The moon is waxing. The morning stars are Venus and Jupiter. The evening stars are Mercury, Neptune, Uranus, Mars and Saturn.
Those born on this date are under the sign of Scorpio. They include pioneering Dutch microscope maker Anton Van Leeuwenhoek in 1632; journalist Sarah Josepha Hale, author of "Mary Had a Little Lamb," in 1788; attorney Belva Lockwood, the first woman candidate for U.S. president, nominated by the National Equal Rights Party, in 1830; film producer-director Merian Cooper (the original "King Kong") in 1893; playwright Moss Hart in 1904; cartoonist Bob Kane, creator of Batman, in 1915; football Hall of Fame member Y.A. Tittle in 1926 (age 86); former Rolling Stone Bill Wyman in 1936 (age 76); former NAACP President Kweisi Mfume in 1948 (age 64); actors David Nelson in 1936, F. Murray Abraham in 1939 (age 73) and Kevin Kline in 1947 (age 65); singer Monica (Arnold) in 1980 (age 32); model Tila Tequila in 1981 (age 31); and English soccer player Wayne Rooney in 1985 (age 27).
On this date in history:
In 1648, the Treaty of Westphalia ended the Thirty Years' War in Europe.
In 1861, the first telegram was transmitted across the United States from California Chief Justice Stephen Field to U.S. President Abraham Lincoln in Washington.
In 1901, daredevil Annie Edson Taylor became the first person to go over Niagara Falls in a barrel.
In 1945, following Soviet ratification, U.S. Secretary of State James Byrnes announced the United Nations charter was in effect, less than two months after the end of World War II.
In 1984, the FBI arrested 11 alleged chiefs of the Colombo crime family on charges of racketeering in New York City.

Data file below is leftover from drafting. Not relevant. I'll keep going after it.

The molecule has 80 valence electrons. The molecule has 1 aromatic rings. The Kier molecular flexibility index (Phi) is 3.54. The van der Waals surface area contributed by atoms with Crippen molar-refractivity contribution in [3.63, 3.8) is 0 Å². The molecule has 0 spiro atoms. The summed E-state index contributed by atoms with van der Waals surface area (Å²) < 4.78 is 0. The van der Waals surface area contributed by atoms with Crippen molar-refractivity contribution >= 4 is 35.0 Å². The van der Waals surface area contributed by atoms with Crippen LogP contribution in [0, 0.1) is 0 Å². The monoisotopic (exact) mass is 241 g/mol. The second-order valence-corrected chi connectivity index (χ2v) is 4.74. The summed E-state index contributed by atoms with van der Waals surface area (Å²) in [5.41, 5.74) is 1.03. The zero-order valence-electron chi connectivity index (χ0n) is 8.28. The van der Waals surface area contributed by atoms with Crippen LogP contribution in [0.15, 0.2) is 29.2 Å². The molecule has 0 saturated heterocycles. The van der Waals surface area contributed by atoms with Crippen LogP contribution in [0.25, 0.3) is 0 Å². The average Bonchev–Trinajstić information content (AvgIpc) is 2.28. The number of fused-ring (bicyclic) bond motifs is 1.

In 1989, TV evangelist Jim Bakker was sentenced to 45 years in prison and fined $500,000 for fleecing his flock.
In 1993, the death of Burundi President Melchior Ndadaye in a military coup was confirmed.
In 1995, the United Nations marked its 50th anniversary with the largest gathering of world leaders in history.
In 2002, police arrested two suspects in the three-week series of sniper attacks in the Washington area that killed 10 and wounded three others. John Allen Muhammad, 41, and John Lee Malvo, 17, were found sleeping in a car at a rest stop outside Frederick, Md.
In 2003, an era in aviation history ended when the supersonic Concorde took off from New York to London on its final flight.
In 2004, a series of severe earthquakes in northern Japan killed 21 people and injured more than 1,500 others.
In 2008, OPEC announced that it would cut oil production 1.5 million barrels a day after a three-month plunge in prices sent the cost of a barrel of crude oil from $147 in mid-July to $64 Oct. 24.
In 2009, U.S. President Barack Obama declared a national emergency related to the outbreak of the H1N1 flu virus, also known as swine flu, to aid local authorities in dealing with the pandemic. Medical officials put the American death toll at 530 with thousands hospitalized.
In 2010, gunmen stormed a birthday party in the Mexican border city of Juarez, across from El Paso, Texas, and killed 13 people. Feuding drug cartels were believed to be responsible.
Also in 2010, doctors and relief workers in Haiti said they feared a cholera outbreak north of Port-au-Prince would reach the capital as the disease's death toll surpassed 250. Some 3,115 cases were confirmed.
In 2011, millions of Tunisia voters cast ballots in their first free election. The vote was for a parliamentary to write a constitution and shape a new government with Ennahda, a moderate Islamist party, the winner with 41 percent.
Also in 2011, five Arab Spring activists received the European Parliament's 2011 Sakharov Prize for their support of freedom and human rights, The recipients include Mohamed Bouazizi, who died after immolating himself in Tunisia.
A thought for the day: Hindu nationalist leader Mohandas Gandhi said, "I believe that a man is the strongest soldier for daring to die unarmed."
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